melanoma
and seminoma. Some types of cancer are named for the size and shape of the cells under a microscope, such as giant cell carcinoma, spindle cell carcinoma and small-cell carcinoma. File:Breast cancer gross appearance.jpg, An invasive ductal carcinoma of the breast (pale area at the center) surrounded by spikes of whitish scar tissue and yellow fatty tissue File:Colon cancer 2.jpg, An invasive colorectal carcinoma (top center) in a colectomy specimen File:Lung cancer.jpg, A squamous-cell carcinoma (the whitish tumor) near the bronchi in a lung specimen File:BreastCancer.jpg, A large invasive Mammary ductal carcinoma, ductal carcinoma in a mastectomy specimen


Prevention

Cancer prevention is defined as active measures to decrease cancer risk. The vast majority of cancer cases are due to environmental risk factors. Many of these environmental factors are controllable lifestyle choices. Thus, cancer is generally preventable. Between 70% and 90% of common cancers are due to environmental factors and therefore potentially preventable. Greater than 30% of cancer deaths could be prevented by avoiding risk factors including: tobacco, overweight, excess weight/
obesity Obesity is a medical condition A disease is a particular abnormal condition that negatively affects the structure or function of all or part of an organism, and that is not due to any immediate external injury. Diseases are often ...

obesity
, poor diet, physical inactivity, alcohol (drug), alcohol, sexually transmitted infections and air pollution. Not all environmental causes are controllable, such as naturally occurring background radiation and cancers caused through hereditary genetic disorders and thus are not preventable via personal behavior.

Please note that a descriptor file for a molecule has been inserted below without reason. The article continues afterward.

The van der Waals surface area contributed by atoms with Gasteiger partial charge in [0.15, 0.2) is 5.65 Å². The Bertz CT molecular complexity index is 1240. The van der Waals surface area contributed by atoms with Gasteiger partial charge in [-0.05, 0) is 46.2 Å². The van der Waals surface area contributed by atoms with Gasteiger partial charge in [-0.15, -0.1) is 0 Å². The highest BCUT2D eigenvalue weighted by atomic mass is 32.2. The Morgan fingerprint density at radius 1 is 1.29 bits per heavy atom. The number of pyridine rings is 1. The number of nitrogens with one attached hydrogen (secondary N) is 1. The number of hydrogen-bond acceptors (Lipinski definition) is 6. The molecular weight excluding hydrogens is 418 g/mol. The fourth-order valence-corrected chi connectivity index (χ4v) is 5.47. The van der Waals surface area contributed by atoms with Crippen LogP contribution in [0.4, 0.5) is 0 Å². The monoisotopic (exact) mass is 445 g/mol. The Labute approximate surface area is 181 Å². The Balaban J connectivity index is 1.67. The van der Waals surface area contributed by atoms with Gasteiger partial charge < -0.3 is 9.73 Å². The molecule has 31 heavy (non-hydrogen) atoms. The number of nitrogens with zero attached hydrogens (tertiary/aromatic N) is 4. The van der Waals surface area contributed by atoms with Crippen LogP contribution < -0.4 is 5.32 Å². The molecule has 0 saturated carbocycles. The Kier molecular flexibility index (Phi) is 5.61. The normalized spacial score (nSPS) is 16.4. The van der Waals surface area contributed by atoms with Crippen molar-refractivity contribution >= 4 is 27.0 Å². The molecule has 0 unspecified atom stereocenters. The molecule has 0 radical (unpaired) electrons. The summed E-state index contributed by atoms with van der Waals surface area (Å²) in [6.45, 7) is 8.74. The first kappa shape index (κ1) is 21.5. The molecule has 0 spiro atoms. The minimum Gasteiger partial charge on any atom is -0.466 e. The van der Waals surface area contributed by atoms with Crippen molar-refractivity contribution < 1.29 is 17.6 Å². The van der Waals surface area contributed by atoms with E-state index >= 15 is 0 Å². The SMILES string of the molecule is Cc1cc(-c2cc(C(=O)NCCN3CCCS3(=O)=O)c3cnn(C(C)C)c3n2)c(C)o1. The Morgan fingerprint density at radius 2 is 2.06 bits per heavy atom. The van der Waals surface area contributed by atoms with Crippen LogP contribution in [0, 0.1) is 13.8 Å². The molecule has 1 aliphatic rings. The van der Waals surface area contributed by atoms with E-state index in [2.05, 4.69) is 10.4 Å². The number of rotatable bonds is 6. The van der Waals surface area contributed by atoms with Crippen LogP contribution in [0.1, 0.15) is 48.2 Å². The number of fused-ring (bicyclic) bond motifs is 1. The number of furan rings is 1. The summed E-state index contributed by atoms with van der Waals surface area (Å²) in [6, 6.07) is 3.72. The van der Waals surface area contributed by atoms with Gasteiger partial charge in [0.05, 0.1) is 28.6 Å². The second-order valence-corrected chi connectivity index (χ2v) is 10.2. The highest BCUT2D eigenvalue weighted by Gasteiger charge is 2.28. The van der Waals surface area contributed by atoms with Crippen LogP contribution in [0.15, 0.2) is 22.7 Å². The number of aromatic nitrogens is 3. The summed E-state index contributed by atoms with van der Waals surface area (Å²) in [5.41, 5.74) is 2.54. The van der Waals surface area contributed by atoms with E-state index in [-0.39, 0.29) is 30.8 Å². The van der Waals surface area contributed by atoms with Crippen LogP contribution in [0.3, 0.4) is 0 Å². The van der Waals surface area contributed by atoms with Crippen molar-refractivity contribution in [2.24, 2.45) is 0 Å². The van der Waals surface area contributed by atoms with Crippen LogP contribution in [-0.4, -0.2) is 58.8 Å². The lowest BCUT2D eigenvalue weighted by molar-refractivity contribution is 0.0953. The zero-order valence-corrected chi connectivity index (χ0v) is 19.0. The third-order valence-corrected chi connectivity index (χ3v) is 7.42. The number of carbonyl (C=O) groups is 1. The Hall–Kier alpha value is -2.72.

Dietary

While many dietary recommendations have been proposed to reduce cancer risks, the evidence to support them is not definitive. The primary dietary factors that increase risk are
obesity Obesity is a medical condition A disease is a particular abnormal condition that negatively affects the structure or function of all or part of an organism, and that is not due to any immediate external injury. Diseases are often ...

obesity
and alcohol consumption. Diets low in fruits and vegetables and high in red meat have been implicated but reviews and meta-analyses do not come to a consistent conclusion. A 2014 meta-analysis found no relationship between fruits and vegetables and cancer. Coffee is associated with a reduced risk of liver cancer. Studies have linked excess consumption of red meat, red or
processed meat Processed meat is considered to be any meat Meat is animal flesh that is eaten as food. Humans have hunted and killed animals for meat since prehistoric times. The advent of civilization allowed the domestication of animals such as chickens, ...
to an increased risk of
breast cancer Breast cancer is cancer Cancer is a group of diseases involving abnormal cell growth with the potential to invade or spread to other parts of the body. These contrast with benign tumor A benign tumor is a mass of cells Cell most o ...

breast cancer
,
colon cancer Colorectal cancer (CRC), also known as bowel cancer, colon cancer, or rectal cancer, is the development of cancer from the Colon (anatomy), colon or rectum (parts of the large intestine). Signs and symptoms may include Lower gastrointestinal ble ...
and pancreatic cancer, a phenomenon that could be due to the presence of carcinogens in meats cooked at high temperatures. In 2015 the International Agency for Research on Cancer, IARC reported that eating
processed meat Processed meat is considered to be any meat Meat is animal flesh that is eaten as food. Humans have hunted and killed animals for meat since prehistoric times. The advent of civilization allowed the domestication of animals such as chickens, ...
(e.g., bacon, ham, hot dogs, sausages) and, to a lesser degree,
red meat In gastronomy 200px, Fine food, the principal study of gastronomy Gastronomy is a compound word that derives from the ancient Greek words γαστήρ -τρός "stomach" and -νομία "-rule". It is the study of the relationship between ...
was linked to some cancers. Dietary recommendations for cancer prevention typically include an emphasis on vegetables, fruit,